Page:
Civil Engineering Materials
This book deals with properties, applications and analysis of important materials of construction/civil engineering. It offers full coverage of how materials are made or obtained, their physical properties, their mechanical properties, how they are used in construction, how they are tested in the lab, and their strength characteristics--information that is essential for material selection and elementary design. Contains illustrative examples and tables and figures from professional organizations. Considers all common materials of civil engineering/construction--and looks at each in depth: e.g., physical properties, mechanical properties, code provisions, methods of testing, quality control, construction procedures, and material selection. Discusses laboratory testing procedures for selected tests--provides step-by-step descriptions of laboratory test procedures to determine properties of materials. All test procedures are based on relevant ASTM specification. For Civil Engineers, Construction Engineers, Architects, and Agricultural Engineers.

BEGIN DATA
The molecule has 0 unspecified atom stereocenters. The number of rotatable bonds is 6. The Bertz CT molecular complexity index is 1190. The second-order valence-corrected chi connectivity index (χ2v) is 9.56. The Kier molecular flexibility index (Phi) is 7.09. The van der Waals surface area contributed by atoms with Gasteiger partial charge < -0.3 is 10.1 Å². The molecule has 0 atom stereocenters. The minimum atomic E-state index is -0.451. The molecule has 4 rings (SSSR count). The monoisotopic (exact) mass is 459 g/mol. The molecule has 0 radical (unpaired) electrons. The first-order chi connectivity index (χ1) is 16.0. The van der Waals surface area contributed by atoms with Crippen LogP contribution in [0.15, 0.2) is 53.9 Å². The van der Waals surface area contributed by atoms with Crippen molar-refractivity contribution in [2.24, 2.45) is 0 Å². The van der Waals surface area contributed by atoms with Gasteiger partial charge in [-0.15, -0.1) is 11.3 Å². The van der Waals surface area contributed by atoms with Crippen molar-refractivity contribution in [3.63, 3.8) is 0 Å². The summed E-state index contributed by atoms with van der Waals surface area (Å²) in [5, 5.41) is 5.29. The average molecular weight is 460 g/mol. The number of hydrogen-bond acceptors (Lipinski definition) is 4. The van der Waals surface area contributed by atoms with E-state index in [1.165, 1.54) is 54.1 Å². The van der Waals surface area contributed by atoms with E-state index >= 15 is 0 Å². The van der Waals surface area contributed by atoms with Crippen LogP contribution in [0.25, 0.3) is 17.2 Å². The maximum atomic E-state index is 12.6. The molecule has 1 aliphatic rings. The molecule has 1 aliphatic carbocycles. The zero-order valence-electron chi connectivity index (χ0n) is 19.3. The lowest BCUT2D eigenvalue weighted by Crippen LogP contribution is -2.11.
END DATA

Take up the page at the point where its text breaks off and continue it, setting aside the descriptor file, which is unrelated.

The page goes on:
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Elastic Materials. Elasticity is the ability of a material to deform under a load,
without a permanent set or deformation upon the release of the load. Springs,
rubber bands, and cricket balls behave elastically. Elasticity can also be defined
as that ...
The elastic limit is the maximum stress below which a material will fully recover its
original form upon the removal of applied forces. It is also defined as the greatest
stress that can be applied without causing a permanent deformation. In some ...
2.3.3 Modulus of Elasticity and Strength The modulus of elasticity (also called
Young's modulus) is the ratio of stress to the corresponding strain below the
proportional limit. It is obtained as the slope of the elastic region of the stress-